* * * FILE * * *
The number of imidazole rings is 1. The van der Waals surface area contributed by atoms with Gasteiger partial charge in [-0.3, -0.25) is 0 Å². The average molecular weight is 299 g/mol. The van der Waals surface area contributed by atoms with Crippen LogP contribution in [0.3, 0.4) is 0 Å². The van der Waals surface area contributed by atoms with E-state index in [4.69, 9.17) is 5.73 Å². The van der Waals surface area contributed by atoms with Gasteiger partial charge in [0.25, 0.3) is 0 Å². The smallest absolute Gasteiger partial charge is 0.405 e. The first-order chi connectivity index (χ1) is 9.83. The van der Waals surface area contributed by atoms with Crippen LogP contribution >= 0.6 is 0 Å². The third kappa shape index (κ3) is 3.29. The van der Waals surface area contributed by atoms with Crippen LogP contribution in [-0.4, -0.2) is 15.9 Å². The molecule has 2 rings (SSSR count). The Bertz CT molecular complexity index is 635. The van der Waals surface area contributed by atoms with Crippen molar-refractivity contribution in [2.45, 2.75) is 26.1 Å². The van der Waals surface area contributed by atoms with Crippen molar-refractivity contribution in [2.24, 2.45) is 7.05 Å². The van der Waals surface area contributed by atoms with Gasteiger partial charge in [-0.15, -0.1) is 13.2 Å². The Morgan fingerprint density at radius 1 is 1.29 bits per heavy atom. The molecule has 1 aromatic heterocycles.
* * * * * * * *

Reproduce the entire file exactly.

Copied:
The number of imidazole rings is 1. The van der Waals surface area contributed by atoms with Gasteiger partial charge in [-0.3, -0.25) is 0 Å². The average molecular weight is 299 g/mol. The van der Waals surface area contributed by atoms with Crippen LogP contribution in [0.3, 0.4) is 0 Å². The van der Waals surface area contributed by atoms with E-state index in [4.69, 9.17) is 5.73 Å². The van der Waals surface area contributed by atoms with Gasteiger partial charge in [0.25, 0.3) is 0 Å². The smallest absolute Gasteiger partial charge is 0.405 e. The first-order chi connectivity index (χ1) is 9.83. The van der Waals surface area contributed by atoms with Crippen LogP contribution >= 0.6 is 0 Å². The third kappa shape index (κ3) is 3.29. The van der Waals surface area contributed by atoms with Crippen LogP contribution in [-0.4, -0.2) is 15.9 Å². The molecule has 2 rings (SSSR count). The Bertz CT molecular complexity index is 635. The van der Waals surface area contributed by atoms with Crippen molar-refractivity contribution in [2.45, 2.75) is 26.1 Å². The van der Waals surface area contributed by atoms with Crippen molar-refractivity contribution in [2.24, 2.45) is 7.05 Å². The van der Waals surface area contributed by atoms with Gasteiger partial charge in [-0.15, -0.1) is 13.2 Å². The Morgan fingerprint density at radius 1 is 1.29 bits per heavy atom. The molecule has 1 aromatic heterocycles.